Mick Hill and Chris Thiesfield are concerned about the changes to the Integrated Team Care program and were among a group to meet with Federal MP for Hinkler, Keith Pitt.
Mick Hill and Chris Thiesfield are concerned about the changes to the Integrated Team Care program and were among a group to meet with Federal MP for Hinkler, Keith Pitt. Chris Burns

Aboriginal locals warn of boycott amid health change

ABORIGINAL locals warned they will boycott an indigenous health service provider which has won the tender to support chronic diseases.

About eight clients of the Integrated Team Care program held a private meeting with Federal MP Keith Pitt yesterday, to express their concerns about having to swap from one healthcare provider to another, and the fear they will lose their existing services without having a choice in the matter.

The federally funded program is for indigenous people who are enduring chronic diseases and it helps fund expensive healthcare that could keep them out of hospital.

Primary Health Networks (PHN) has been in control of program for the past year, but only as stewards while the tendering process was completed.

But from July 1 that changes to IWC, which is an Aboriginal run health service provider and will carry on the same services.

The trouble is that Aboriginal clients of the Integrated Team Care, who have traditionally been dubious of health services, are happy to stay with PHN now that it has gained their trust.

An attendee of the meeting, Mick Hill, said he received a phone call two weeks ago from providers asking for permission to transfer his medical data.

He will not give it, and expressed concern that many other locals will avoid medical treatment because they are uncomfortable with the change.

Mr Hill said he naturally resists seeking medical support.

"I was very reluctant, I have still gotta fight to go to hospital, or see a doctor, because it's that hereditary sort of thing that's built in there,” Mr Hill said.

"The issue with Aboriginal health is going to hospitals and putting trust in someone you don't really know.

"It is working with an organisation that has built up a relationship, they've got this relationship and trust and all this sort of thing, and all of a sudden we've got this phone call saying 'you've got to go here now'.”

Geoffrey Smith, who has watched his wife Jane benefit from ITC in the past year, said the changeover from PHN to IWC was a bureaucratic change that did not consider the local community.

"They are growing something for their empire,” Mr Smith said.

"We want something for ourselves, we don't care for empires.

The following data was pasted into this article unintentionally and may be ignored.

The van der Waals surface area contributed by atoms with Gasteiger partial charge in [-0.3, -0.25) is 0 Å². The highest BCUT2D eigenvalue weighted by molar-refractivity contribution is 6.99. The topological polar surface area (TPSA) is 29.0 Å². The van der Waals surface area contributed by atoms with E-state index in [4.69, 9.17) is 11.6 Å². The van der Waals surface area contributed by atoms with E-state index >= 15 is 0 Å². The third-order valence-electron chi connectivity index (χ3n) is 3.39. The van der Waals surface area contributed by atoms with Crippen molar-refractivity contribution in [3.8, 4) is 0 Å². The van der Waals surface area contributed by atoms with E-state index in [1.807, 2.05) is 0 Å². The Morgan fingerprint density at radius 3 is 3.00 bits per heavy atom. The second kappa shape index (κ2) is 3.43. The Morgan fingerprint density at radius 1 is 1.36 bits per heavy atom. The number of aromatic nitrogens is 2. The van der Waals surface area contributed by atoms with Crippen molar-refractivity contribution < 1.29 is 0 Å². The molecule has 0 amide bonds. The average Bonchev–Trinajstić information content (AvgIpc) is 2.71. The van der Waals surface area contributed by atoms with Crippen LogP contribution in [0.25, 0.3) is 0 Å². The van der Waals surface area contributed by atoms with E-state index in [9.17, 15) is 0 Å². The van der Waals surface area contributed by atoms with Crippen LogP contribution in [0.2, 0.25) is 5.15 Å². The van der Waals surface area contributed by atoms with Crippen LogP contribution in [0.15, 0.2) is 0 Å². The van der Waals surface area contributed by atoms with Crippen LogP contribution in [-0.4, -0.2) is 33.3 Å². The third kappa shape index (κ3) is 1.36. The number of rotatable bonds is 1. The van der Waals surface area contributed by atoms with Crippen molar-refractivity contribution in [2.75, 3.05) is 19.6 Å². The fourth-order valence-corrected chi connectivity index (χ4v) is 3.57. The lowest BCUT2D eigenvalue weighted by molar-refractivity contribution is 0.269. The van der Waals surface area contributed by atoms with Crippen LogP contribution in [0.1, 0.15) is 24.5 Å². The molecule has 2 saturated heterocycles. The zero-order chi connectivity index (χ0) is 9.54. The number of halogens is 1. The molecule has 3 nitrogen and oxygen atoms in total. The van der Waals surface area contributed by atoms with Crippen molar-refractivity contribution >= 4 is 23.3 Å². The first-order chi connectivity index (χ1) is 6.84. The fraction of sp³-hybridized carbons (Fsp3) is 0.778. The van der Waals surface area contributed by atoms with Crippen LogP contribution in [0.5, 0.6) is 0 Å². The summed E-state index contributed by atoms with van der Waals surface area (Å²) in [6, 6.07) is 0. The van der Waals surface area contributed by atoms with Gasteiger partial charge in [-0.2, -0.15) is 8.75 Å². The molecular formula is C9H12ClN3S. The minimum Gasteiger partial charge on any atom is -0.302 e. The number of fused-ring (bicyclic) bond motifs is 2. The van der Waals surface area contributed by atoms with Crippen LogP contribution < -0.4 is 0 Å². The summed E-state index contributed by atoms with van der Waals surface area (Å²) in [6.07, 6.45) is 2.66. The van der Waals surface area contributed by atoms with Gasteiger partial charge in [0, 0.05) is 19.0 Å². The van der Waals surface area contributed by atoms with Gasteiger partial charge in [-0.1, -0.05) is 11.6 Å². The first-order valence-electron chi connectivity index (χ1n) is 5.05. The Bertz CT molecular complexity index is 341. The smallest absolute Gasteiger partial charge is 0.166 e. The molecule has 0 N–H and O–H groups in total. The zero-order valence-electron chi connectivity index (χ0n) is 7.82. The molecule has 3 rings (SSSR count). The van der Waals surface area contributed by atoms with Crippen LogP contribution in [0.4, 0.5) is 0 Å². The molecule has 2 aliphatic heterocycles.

"We want a good medical service which we are getting.”

Another concerned local, Chris Thiesfield, said the ITC funded specialists in areas such as diabetes.

"What ITC does is pay three visits a year for you to go see your specialist to make sure you stay on top of your diabetes,” Mr Thiesfield said.

"With PHN I felt they were neutral, you know what I mean, they didn't take a position.

"They were just good to deal with, and you felt comfortable.

"It's a trust thing, you're not going to tell someone what's wrong with you unless you trust them, and you feel like you can open up and talk to them.”

Mr Pitt would not comment about the meeting, or how he would proceed with concerns, except to say that his meetings with constituents were confidential.

IWC general manager Wayne Mulvany said that the indigenous service provider would be supplying the same services as the PHN.

"The ITC service provider's role is to administer participant access to the program and assist in facilitation of additional services,” Mr Mulvany said.

"This means that the participant does not have to come to or use IWC's other services and remains a patient of their existing GP or health professional.”

Mr Mulvany said the transition was still happening.

"In the meantime, we are able to take referrals and enquiries on 1300 492 492 or itc@iwc.org.au.” 

PHN's Central Queensland, Wide Bay and Sunshine Coast chief executive Pattie Hudson said it had been running the program since last year until it completed the competitive tender process for the 2019-20 financial year.

It meant the service could continue during the transition.

"The PHN recognises the importance of having an Aboriginal medical service deliver the program to the community,” Mrs Hudson said.

"The PHN is a commissioning body, not a service delivery organisation.”

Mrs Hudson said the PHN had met with indigenous elders throughout the community and listened to their concerns.

"Over the coming weeks we will support clients to transition to the appropriate primary care provider in accordance with their needs.”

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